In-person conversations are ideal because it’s easier to “read the room” and communicate effectively, but if some people can’t attend, a virtual or hybrid meeting may work. You could hold the meeting at your home for familiarity’s sake, but anywhere that’s comfortable, reasonably free of distractions and conducive to open discussion will suffice. Create and distribute an agenda in advance so participants are aware of the subject matter and can prepare questions or comments.

    Also adhere to basic “rules of engagement,” such as not interrupting speakers and not making personal attacks, so the meeting proceeds smoothly and the conversation stays respectful – even when objections are being voiced. When your meeting ends, summarize the discussion, share next steps and assign required roles and responsibilities. Be sure to keep your advisor and related professionals abreast of decisions emanating from your family meeting, so they may continue advising you in the best way possible.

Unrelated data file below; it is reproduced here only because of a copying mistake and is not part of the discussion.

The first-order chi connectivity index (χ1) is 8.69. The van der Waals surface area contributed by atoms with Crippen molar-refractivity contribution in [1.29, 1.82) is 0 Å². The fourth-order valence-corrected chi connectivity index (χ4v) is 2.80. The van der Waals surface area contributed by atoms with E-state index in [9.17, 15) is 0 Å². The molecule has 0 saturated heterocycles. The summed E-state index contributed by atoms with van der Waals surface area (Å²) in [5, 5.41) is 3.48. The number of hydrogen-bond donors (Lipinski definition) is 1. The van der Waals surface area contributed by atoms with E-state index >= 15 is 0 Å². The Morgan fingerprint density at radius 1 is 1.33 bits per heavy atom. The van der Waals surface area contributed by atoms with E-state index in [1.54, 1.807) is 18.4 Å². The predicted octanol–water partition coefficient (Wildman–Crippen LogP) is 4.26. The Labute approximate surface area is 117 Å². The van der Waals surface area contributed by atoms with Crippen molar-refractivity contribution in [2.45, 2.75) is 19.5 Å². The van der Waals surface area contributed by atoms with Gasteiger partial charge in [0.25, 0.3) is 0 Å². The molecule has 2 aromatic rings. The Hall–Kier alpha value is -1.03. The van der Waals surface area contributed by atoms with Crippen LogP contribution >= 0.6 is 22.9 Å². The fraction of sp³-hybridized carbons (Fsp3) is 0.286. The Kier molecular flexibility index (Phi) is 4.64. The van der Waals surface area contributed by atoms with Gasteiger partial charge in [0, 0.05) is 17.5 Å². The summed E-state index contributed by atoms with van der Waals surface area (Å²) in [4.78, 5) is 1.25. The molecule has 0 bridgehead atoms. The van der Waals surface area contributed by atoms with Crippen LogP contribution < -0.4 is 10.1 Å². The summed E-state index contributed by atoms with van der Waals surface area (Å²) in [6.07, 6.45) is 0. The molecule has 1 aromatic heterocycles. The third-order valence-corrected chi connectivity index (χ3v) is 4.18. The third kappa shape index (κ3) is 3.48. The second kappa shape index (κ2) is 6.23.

Post

    Paying for Post-Secondary Education

    read

    By iA Private Wealth, August 23, 2023

    Higher education provides many benefits to students, such as building a career foundation, expanding social skills and learning responsibility. However, this education can come at a steep cost. The price tag will depend largely on whether or not your child attends a nearby school. If your child is still years away from post-secondary education, you’ll need to budget for inflation as well.

    Major expenses

    With proper planning and budgeting, many families can manage an investment in the child’s future. Before exploring different ways to pay for education, let’s consider the three primary expenses.